Choose intellectual curiosity over mindless consistency.I read that in the description of Adam Grant’s new book, Think Again: The Power of Knowing What You Don’t Know. I am looking forward to reading it.
In a rapidly changing world, without the right knowledge, you have no leverage. No power. The knowledge you don’t have or relevant information you don’t know you need to know maybe the reason you are not making real progress in your life or career.
If you feel stuck or haven’t achieved anything worthwhile in a very long time, rethink your assumptions about life, work, habits and behaviours that contribute to long-term growth.
Don’t repeat the same processes and expect different results. Find new knowledge. Read great books for better insight. Or find systems people have figured out and use those as your baseline for making progress.
“Insanity: doing the same thing over and over again and expecting different results.” Albert Einstein said that.
If you keep doing what you’ve always done but expect a different result, you are wasting your precious time. There’s great power in knowing what you don’t know. It’s the beginning of practical wisdom.
The wisdom of ignorance can guide you to unlearn what doesn’t work and relearn better knowledge to make informed choices and life-changing decisions.
Knowing what you don’t know allows you to keep an open mind. It puts you in a better position to adapt when you find practical knowledge.
If you are willing to question your current beliefs, assumptions, perceptions and the “facts” you’ve accumulated over the years, you will put yourself in a better position to upgrade your level of thinking, and improve your blind spots.
“Understanding the limitations of your knowledge puts you at an advantage from people who overestimate their knowledge or aren’t aware of their own ignorance,” writes Steven Handel.
The key to getting more knowledge is deciding what not to know and what deserves your attention. Because your time is limited.
Knowing how to direct your attention and what can help you in the near future determines your approach to learning new skills, habits and processes that can advance your goals.
The ability to know what you don’t know is a skill. And like every other skill, it can be improved and made better. You just have to know what questions to ask.
I find opportunities to improve my knowledge, habits and processes in the books and long-form posts I read, the podcasts I listen to, the newsletters I subscriber to, smart tweets and the influencers I follow.
The point is, better knowledge is available all around us, but knowing where and how to find it requires stepping away the “usual” content feeds you are used to and moving towards the intelligent gathering of knowledge sources that can improve your life and career skills.
I actively invest in myself. “Investing in yourself is the most important investment you’ll ever make in your life. . . . There’s no financial investment that’ll ever match it because if you develop more skill, more ability, more insight, more capacity, that’s what’s going to really provide economic freedom. . . . It’s those skill sets that really make that happen,” writes Tim Ferriss, in his book, Tools of Titans: The Tactics, Routines, and Habits of Billionaires, Icons, and World-Class Performers.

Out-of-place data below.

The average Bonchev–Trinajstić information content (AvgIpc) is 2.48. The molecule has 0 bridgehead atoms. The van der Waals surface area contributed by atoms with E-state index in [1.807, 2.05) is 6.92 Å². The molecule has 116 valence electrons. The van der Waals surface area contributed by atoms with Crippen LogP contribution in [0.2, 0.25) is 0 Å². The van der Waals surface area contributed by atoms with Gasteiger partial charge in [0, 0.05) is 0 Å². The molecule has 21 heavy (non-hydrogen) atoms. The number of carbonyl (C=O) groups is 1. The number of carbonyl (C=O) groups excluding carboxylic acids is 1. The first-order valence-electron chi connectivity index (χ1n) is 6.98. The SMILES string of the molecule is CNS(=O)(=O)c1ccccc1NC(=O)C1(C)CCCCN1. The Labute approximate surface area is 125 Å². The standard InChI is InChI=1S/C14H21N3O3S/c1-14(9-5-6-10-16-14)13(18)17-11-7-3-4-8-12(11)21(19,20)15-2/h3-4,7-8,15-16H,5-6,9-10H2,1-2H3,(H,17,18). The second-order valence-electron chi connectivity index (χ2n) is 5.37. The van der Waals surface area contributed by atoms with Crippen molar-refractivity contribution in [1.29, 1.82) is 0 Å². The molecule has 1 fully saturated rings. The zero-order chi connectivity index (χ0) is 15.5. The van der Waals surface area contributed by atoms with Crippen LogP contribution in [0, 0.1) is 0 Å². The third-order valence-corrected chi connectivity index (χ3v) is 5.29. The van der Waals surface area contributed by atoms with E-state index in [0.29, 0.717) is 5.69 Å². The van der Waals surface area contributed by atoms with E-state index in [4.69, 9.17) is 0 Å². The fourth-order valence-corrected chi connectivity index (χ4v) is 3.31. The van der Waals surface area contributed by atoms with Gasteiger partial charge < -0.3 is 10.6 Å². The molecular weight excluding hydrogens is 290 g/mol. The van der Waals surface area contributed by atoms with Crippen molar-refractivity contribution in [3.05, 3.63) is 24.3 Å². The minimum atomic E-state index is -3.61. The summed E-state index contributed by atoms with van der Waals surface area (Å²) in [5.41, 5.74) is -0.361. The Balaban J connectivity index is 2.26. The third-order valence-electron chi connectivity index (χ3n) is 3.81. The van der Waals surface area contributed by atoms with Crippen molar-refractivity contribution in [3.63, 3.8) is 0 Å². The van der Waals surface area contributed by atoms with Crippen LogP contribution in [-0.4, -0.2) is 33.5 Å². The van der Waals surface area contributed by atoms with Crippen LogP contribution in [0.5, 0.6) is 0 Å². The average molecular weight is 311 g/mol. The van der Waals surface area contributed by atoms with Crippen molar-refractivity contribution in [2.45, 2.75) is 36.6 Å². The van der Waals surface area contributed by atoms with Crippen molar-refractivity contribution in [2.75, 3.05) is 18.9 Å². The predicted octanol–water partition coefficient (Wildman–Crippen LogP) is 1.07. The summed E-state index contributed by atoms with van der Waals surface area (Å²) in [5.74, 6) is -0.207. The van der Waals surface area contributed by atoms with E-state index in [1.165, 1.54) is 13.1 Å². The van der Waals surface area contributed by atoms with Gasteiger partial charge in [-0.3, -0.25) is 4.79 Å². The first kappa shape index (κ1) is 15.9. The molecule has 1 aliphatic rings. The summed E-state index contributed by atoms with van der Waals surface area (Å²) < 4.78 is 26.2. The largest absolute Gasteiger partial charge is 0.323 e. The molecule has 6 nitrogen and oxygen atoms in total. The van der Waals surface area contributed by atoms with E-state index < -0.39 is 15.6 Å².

Choose intellectual curiosity and mental flexibility over mindless consistency. It’s the path to wisdom, better knowledge and reinvention.
Here’s one of my favourite quotes about seeking knowledge:
“Don’t think about why you question, simply don’t stop questioning. Don’t worry about what you can’t answer, and don’t try to explain what you can’t know. Curiosity is its own reason. Aren’t you in awe when you contemplate the mysteries of eternity, of life, of the marvellous structure behind reality?
And this is the miracle of the human mind — to use its constructions, concepts, and formulas as tools to explain what man sees, feels and touches. Try to comprehend a little more each day. Have holy curiosity.”
Albert Einstein said that. He thought questioning and curiosity were the key to learning and seeking knowledge.
People are sometimes afraid to look ignorant out of fear of seeming “stupid.” And yet the smartest people on the planet are often the ones who ask the most questions and seek a better way to solve problems in life and career.
“You live in ignorance, and always will. What matters is picking, validating, and assimilating the knowledge which is relevant for you, and tuning that skills, balancing them with openness to the new,” writes Vico Biscotti.
According to Socrates, clearing our minds of false ideas (through new and tested knowledge) even if it leaves us in a state of confessed ignorance is a valuable and a necessary step to becoming wise. Socrates believed that — the love of wisdom — was the most important pursuit above all else.
When you discover a gap in your knowledge,
view it as an opportunity to seek wisdom to become a better human.